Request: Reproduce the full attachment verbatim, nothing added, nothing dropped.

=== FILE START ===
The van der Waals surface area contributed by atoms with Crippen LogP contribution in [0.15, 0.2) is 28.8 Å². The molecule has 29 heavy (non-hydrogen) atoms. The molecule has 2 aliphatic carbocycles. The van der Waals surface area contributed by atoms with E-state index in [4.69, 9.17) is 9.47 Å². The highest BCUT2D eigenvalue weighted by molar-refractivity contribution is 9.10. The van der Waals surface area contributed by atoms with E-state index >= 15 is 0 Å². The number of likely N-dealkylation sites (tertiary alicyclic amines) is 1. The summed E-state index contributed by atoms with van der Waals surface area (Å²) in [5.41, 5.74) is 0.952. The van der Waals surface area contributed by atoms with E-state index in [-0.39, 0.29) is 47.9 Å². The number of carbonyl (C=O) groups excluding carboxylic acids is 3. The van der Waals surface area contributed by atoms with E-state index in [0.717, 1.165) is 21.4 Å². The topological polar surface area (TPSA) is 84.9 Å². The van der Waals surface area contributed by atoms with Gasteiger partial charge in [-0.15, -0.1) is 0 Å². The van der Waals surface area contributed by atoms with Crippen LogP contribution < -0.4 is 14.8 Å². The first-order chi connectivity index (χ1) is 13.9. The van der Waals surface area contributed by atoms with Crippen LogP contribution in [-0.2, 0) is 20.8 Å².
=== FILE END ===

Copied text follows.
The van der Waals surface area contributed by atoms with Crippen LogP contribution in [0.15, 0.2) is 28.8 Å². The molecule has 29 heavy (non-hydrogen) atoms. The molecule has 2 aliphatic carbocycles. The van der Waals surface area contributed by atoms with E-state index in [4.69, 9.17) is 9.47 Å². The highest BCUT2D eigenvalue weighted by molar-refractivity contribution is 9.10. The van der Waals surface area contributed by atoms with E-state index >= 15 is 0 Å². The number of likely N-dealkylation sites (tertiary alicyclic amines) is 1. The summed E-state index contributed by atoms with van der Waals surface area (Å²) in [5.41, 5.74) is 0.952. The van der Waals surface area contributed by atoms with E-state index in [-0.39, 0.29) is 47.9 Å². The number of carbonyl (C=O) groups excluding carboxylic acids is 3. The van der Waals surface area contributed by atoms with E-state index in [0.717, 1.165) is 21.4 Å². The topological polar surface area (TPSA) is 84.9 Å². The van der Waals surface area contributed by atoms with Gasteiger partial charge in [-0.15, -0.1) is 0 Å². The van der Waals surface area contributed by atoms with Crippen LogP contribution < -0.4 is 14.8 Å². The first-order chi connectivity index (χ1) is 13.9. The van der Waals surface area contributed by atoms with Crippen LogP contribution in [-0.2, 0) is 20.8 Å².